Friday, May 16, 2014

So Many Shore Sights!

I couldn't find the Piping Plover pair that's been hanging out at Silver Sands State Park when I visited yesterday morning. They may have decided to nest somewhere else, or perhaps they were just particularly well hidden.... I'll continue to keep an eye out for these little birds on future visits. Even without nesting plovers, however -- and despite the occasional drizzle -- there were tons of cool things to see. The park was positively overflowing with activity!

One of the first creatures I saw when I first arrived was also one of the most exciting, because I've only seen them once before, and never before a male in his super strange breeding plumage. Look, a Bobolink!

Make that a whole bush full of male Bobolinks, with their black bellies and yellow caps:

When these birds weren't perched in bushes and singing their weird metallic bubbling songs, they were foraging in the grass. The dandelion heads were apparently particularly interesting:

Bobolinks are pretty uncommon in this part of Connecticut, so I consider this a lucky encounter indeed!

In the marsh, two Willets (large-ish shorebirds with distinctive black and white wings) were preening:

This happy Willet made some cool ripples as it bathed:

Also wandering through the marsh were several Semipalmated Plovers. These birds are small like Piping Plovers but they have brown backs and wings like Killdeer; and, like all plovers, they're adorable:

I've commented many times in this blog on the secretiveness of Clapper Rails, who I often hear calling in these marshes but who typically remain hidden among the grass. The more I visit Silver Sands State Park, however, the more these birds defy my expectations. I've seen them several times now in July and August, after their chicks have hatched. A couple of weeks ago, I actually saw one calling from a slight rise in the marsh landscape. And then yesterday, who should come walking out onto the open mudflats, bold as can be, but a Clapper Rail:

The bird spotted me, but it only ambled (rather than raced) toward cover in the grass, walking right by me in the process. In fact, it seemed to strut and pose as it passed.... Well, sure Mr./Mrs. Rail, I'll gladly take your picture. What a gorgeous bird!

Rail tail!

Clapper Rails have such unusual body shapes. I'm struck by how skinny/compressed this bird looks from behind. It's thin as a... haaaang on.

I've now looked up the phrase "thin as a rail" to try to find out where it comes from. Several online sources say that no, "rail" in this phrase doesn't refer to a man-made bar or post (as I've always assumed), but rather to the bird, which is quite thin and thus better able to move through marsh grass. But then a few other sources say that in fact, no, you had it right the first time: It's not the bird, as some people have recently suggested, but rather the man-made object! So basically, if I say that the Clapper Rail is "thin as a rail," I still have no idea whether I'm being clever, or redundant, or silly. Ah well. Regardless, I'll think of this bird now whenever I hear that phrase.

A second Clapper Rail was even camped out nearby, again in plain view, and the two birds cackled at each other when the first one got close:

Are these birds not actually as secretive as I thought? I'm not complaining! Be as bold as you like, Clapper Rails.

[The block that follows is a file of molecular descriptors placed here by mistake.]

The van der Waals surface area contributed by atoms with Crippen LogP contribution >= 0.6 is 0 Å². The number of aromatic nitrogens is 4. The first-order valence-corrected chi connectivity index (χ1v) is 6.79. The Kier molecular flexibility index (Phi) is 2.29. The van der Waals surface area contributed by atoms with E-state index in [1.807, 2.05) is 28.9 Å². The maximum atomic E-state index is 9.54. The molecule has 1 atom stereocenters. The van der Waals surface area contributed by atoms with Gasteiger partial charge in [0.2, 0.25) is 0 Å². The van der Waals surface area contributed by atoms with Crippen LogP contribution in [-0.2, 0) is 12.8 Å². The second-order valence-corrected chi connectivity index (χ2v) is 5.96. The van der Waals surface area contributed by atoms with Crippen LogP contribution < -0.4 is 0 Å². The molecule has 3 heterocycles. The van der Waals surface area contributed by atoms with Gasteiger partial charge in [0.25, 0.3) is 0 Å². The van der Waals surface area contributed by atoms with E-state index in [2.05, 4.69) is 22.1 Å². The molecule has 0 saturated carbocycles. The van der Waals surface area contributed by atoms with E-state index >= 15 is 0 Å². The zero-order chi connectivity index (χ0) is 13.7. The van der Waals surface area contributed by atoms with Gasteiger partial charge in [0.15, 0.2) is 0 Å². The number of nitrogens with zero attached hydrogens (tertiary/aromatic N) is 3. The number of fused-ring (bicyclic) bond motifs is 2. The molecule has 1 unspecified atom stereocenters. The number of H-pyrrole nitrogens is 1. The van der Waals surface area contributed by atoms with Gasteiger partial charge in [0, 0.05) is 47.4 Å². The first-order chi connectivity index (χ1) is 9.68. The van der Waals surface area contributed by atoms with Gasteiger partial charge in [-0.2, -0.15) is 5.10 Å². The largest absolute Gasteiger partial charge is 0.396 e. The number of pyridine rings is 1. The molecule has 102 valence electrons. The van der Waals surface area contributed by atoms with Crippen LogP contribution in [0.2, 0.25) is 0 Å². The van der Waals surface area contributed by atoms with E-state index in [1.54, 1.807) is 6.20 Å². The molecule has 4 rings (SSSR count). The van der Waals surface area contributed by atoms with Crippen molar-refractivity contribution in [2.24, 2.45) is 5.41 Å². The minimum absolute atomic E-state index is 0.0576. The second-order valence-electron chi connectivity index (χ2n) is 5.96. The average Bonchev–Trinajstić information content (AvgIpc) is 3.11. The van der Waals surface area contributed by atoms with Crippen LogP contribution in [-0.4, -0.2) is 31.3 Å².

On the beach, a trio of Common Terns were chasing each other across the sky, one of the terns carrying a fish (perhaps for courtship purposes):

There have been so many male Red-winged Blackbirds in this park in recent weeks, it's nice to see the females showing up as well:

Yellow Warblers nest in this park's fields, and a few males were fluttering around and calling during my visit:

These bright little birds make quite a sight, even from a distance:

And this is why people (in North America) don't like European Starlings. I checked on the nesting cavity that the Northern Flickers worked so hard to excavate over the past few weeks, only to find a starling sticking its head out of the hole:

I know it's not the starlings' fault that they're on this continent, and it takes a feisty bird to chase off a powerful Northern Flicker, but... starlings have so many nesting options. Couldn't they have left this cavity to the flickers? Yes, you're very fancy with your spiky throat and triangle wings, but I'm not impressed. Eh, starlings:

In more overall positive nesting happenings, I was happy to see this cool structure hanging from a tree branch:

A Baltimore Oriole nest! The male oriole was singing nearby and keeping another male from his territory, while the female oriole was busy using her excellent weaving skills:

This is such an amazing structure, and I'm curious about the material she's using. Some sort of plant fiber perhaps? Here's a video of the female at work:


Here are a couple more happy sights to close out my visit. This patch of Lance-leaved Violets (Viola lanceolata) made a small field of stars shooting up from the muddy ground:

And I loved seeing this Savannah Sparrow perched near the ground, its yellow eyeshadow so perfectly matching the blooming dandelions:

There are so many amazing things to see right now!


  1. Great group of pictures! Nice to see the rail; I've never seen one. I always assumed 'thin as a rail' referred to 'thin as a cedar fence rail'.

    1. It's always exciting to see a rail! How strange that there are so many things called "rails" that are indeed thin.

  2. I'll have to check out Silver Sands and Bent of the river. I've never been to those places.I love the rail close-up and the video of the oriole nest building is great quality.You are really seeing such a variety over that way!

    1. They're pretty great places! I highly recommend checking them out!